Hotter summers are getting to be the norm for much of the country, but this year many areas have had a lot more rain than usual, too.
How will it affect your bulbs? It depends.
DAHLIAS – Spring was unusually cool and wet in many parts of the country, and that’s a tough combination for newly planted dahlias. If some of yours failed to sprout, that’s probably why. Next year wait until late spring to plant them, and if the long-term forecast calls for unusually cool or rainy weather, wait a bit longer.
Once they’re up and growing, though, dahlias prefer cool nights, and heat waves can slow their growth to a standstill. But don’t worry. When cooler temperatures return, they usually kick back into gear and go on to bloom normally.
GLADS & CROCOSMIA – Thrips are tiny, almost invisible sucking insects that multiply rapidly in hot weather. If your glads or crocosmia have pale or rusty streaks on their leaves, don’t delay – spray with an insecticidal soap. Since these soaps kill only on contact, be sure to coat the leaves thoroughly on both sides. You’ll probably need to spray again in a week or two, so put a reminder in your phone and stay vigilant.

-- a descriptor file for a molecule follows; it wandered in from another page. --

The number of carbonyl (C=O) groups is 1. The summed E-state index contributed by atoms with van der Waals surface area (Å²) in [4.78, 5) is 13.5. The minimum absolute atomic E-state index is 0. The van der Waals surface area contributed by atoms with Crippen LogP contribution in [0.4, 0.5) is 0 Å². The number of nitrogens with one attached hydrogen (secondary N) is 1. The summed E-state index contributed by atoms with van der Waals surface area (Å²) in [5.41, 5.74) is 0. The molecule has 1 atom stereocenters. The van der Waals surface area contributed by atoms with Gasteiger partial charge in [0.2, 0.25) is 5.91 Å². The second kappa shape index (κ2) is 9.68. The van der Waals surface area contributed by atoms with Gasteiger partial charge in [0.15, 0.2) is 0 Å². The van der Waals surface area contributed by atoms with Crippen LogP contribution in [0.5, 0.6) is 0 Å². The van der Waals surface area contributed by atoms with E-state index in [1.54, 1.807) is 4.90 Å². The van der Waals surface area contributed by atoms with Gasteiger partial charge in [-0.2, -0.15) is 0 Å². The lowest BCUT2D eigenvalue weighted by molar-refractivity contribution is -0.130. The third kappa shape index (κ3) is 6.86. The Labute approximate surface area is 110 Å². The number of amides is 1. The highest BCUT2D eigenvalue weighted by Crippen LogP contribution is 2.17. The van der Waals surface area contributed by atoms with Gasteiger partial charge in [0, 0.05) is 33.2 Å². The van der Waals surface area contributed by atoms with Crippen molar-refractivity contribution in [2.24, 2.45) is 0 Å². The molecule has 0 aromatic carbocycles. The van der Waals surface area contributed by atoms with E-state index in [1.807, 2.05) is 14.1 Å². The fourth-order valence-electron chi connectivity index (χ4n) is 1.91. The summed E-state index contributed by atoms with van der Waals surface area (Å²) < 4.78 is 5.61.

High heat can also make narrow-stemmed glads like ‘Atom’ grow in a zig-zag fashion as they droop slightly during the day and then grow upright again at night.
LILIES – Thanks to plenty of rain, the lilies in my garden this year have been taller and more floriferous than ever. One Henry’s lily, for example, is currently almost eight feet tall – two feet taller than usual – and loaded with three dozen buds and blooms. But since this summer has also been unusually hot, the flowers haven’t lasted as long as they usually do, and some varieties – such as ‘Pink Perfection’ – haven’t been as richly colored.
PEONIES – Peonies usually like ample water, but warm, humid conditions can spur the growth of mildew and fungal diseases that disfigure their leaves and rot their stalks. At the first sign of these problems, remove the diseased tissue and throw it in the trash, not the compost. Then sterilize your pruning shears with bleach or alcohol before moving on to another plant.
TULIPS & HYACINTHS – In the spring, tulips like cool temperatures and plenty of moisture, but once they go dormant, they can rot in soil that stays too wet for too long. This is also true for hyacinths, to a lesser extent. If you’ve had an unusually rainy summer, there’s a good chance fewer of your tulips and hyacinths will return and bloom again next spring.
Although it can be frustrating at times, I think our dependence on the weather is one of the things that makes gardening so enriching. It keeps us on our toes, tuned into nature, and gives us a hands-on understanding of what climate change can mean for all of us.